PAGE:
After Brian Kemp announced he will end the $300 weekly federal unemployment benefits enacted to help Georgians during the pandemic, labor groups and local experts warn that the short-sighted move will disproportionately harm women and Black workers in Georgia.
According to the Georgia Budget and Policy Institute:
“April unemployment claims rose by 2% for women while declining by 11% for men … women often face a difficult decision between working and care-giving when affordable, accessible child care is not enough.”
“Black workers collect 57% of unemployment benefits. . .and unemployment claims for Black Georgians in April were 35% higher than those of all other filers and 54% higher than those of white Georgians alone.”
Meanwhile, the Georgia AFL-CIO notes:
“The decision to economically coerce vulnerable, low-income Georgians into unsafe, underpaying jobs is political manipulation on full display.”
“Meanwhile, racist hiring practices that predominantly impact Black, Latine and queer workers in Georgia continue to go unchecked and exacerbate unemployment trends amongst our most vulnerable workers.”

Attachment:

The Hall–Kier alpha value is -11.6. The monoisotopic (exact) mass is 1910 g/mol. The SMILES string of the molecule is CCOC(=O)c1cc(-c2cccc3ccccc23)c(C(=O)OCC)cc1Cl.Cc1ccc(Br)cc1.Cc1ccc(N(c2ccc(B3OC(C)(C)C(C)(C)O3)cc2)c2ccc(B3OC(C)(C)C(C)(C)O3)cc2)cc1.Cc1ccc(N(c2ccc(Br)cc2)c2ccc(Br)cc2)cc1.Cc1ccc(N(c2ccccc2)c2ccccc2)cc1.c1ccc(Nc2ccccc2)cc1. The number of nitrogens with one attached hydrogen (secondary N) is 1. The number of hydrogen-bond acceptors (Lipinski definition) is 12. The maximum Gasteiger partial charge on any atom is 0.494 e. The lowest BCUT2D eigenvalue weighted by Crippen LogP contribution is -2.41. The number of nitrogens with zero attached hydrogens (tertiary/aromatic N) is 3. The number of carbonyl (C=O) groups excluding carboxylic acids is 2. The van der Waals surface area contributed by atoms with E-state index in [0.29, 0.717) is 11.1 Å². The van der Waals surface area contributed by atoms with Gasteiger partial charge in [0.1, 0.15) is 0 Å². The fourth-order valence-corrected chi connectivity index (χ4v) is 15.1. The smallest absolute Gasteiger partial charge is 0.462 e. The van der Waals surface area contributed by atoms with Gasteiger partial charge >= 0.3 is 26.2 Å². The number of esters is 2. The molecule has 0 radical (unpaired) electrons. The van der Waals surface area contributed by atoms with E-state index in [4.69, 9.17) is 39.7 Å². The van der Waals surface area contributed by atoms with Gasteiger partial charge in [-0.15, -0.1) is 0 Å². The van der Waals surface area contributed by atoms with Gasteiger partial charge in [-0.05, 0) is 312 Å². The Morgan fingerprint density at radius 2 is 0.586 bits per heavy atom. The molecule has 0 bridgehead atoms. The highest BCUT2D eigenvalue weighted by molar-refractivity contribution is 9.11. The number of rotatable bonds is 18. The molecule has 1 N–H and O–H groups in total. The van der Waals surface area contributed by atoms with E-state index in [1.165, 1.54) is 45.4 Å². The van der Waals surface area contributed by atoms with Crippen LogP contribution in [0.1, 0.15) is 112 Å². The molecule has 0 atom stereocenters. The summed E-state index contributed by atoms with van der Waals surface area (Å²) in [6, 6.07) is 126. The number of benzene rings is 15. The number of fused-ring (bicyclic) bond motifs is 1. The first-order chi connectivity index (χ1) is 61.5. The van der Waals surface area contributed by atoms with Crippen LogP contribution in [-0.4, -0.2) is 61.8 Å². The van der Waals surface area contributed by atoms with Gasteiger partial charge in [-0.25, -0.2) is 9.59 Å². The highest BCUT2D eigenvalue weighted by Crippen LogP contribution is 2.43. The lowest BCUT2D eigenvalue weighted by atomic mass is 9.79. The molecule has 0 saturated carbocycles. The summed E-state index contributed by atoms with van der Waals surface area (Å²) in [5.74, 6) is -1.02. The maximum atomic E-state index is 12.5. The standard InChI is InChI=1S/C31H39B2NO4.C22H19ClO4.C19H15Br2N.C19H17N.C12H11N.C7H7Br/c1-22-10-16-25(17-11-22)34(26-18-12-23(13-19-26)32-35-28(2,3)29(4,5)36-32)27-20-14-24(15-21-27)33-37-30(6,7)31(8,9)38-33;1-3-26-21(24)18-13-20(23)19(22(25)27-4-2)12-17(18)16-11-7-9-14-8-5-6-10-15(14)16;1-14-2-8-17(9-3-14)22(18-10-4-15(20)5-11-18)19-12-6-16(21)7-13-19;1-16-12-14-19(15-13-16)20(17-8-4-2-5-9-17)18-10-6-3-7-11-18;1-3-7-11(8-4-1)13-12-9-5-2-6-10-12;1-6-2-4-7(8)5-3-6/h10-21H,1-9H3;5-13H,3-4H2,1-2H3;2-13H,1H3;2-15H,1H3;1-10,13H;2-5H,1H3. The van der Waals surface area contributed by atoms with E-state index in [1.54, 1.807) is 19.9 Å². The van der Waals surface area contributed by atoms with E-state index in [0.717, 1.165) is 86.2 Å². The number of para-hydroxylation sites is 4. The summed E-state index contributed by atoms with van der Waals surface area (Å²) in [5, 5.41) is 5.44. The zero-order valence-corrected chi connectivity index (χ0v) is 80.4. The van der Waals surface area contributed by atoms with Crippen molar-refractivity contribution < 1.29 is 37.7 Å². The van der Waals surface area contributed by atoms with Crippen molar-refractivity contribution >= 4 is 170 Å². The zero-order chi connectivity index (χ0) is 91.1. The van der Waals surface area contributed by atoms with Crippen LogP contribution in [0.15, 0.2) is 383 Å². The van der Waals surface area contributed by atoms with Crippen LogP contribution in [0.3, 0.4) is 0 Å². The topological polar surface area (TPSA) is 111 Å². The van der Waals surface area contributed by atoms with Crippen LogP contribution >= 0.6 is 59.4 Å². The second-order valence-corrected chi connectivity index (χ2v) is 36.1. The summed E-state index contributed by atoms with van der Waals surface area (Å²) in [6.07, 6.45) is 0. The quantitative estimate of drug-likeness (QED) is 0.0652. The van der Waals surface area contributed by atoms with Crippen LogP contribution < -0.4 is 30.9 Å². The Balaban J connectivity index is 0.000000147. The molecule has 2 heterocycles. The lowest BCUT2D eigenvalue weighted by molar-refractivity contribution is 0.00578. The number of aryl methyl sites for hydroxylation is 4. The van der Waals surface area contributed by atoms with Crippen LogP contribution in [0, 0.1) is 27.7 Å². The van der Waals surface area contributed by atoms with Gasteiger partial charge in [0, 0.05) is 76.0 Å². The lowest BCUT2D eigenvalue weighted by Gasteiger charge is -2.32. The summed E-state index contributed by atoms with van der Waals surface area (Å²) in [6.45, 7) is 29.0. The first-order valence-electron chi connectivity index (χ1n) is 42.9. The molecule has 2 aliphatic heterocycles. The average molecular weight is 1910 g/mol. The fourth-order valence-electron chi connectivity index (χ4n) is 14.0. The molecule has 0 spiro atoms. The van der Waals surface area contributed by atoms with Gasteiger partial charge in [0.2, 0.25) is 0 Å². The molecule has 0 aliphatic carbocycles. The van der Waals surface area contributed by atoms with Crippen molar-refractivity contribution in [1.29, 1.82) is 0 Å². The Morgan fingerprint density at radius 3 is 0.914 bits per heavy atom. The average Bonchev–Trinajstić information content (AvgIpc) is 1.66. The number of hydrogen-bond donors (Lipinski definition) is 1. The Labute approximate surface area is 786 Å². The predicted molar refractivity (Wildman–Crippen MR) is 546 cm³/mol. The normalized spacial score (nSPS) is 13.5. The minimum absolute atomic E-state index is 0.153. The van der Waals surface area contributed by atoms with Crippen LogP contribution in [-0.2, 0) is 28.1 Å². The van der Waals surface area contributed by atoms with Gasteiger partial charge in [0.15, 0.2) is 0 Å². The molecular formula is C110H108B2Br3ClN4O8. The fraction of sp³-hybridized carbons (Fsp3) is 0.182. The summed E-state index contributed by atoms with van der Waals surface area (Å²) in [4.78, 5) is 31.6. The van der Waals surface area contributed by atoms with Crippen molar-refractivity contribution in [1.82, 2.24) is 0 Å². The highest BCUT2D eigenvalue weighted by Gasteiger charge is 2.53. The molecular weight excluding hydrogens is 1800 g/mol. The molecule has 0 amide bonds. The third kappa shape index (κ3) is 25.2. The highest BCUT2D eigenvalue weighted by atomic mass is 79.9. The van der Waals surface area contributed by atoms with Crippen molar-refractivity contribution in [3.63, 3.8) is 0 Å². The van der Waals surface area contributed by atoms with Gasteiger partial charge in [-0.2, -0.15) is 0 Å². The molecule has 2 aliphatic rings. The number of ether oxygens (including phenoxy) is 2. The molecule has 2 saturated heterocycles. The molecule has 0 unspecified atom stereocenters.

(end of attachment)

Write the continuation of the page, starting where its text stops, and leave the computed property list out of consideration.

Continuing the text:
“This decision by Brian Kemp was not based on sound public policy, but on right-wing talking points. Cutting a lifeline to Georgia workers is cruel punishment that does nothing to help families or solve labor shortages,” said Rebecca Galanti, spokesperson for the Democratic Party of Georgia. “If Georgia Republicans really cared about our workforce, they would focus on things like expanding Medicaid, guaranteeing livable wages, enhancing workplace safety, and improving childcare – not on leaving vulnerable Georgians high and dry.”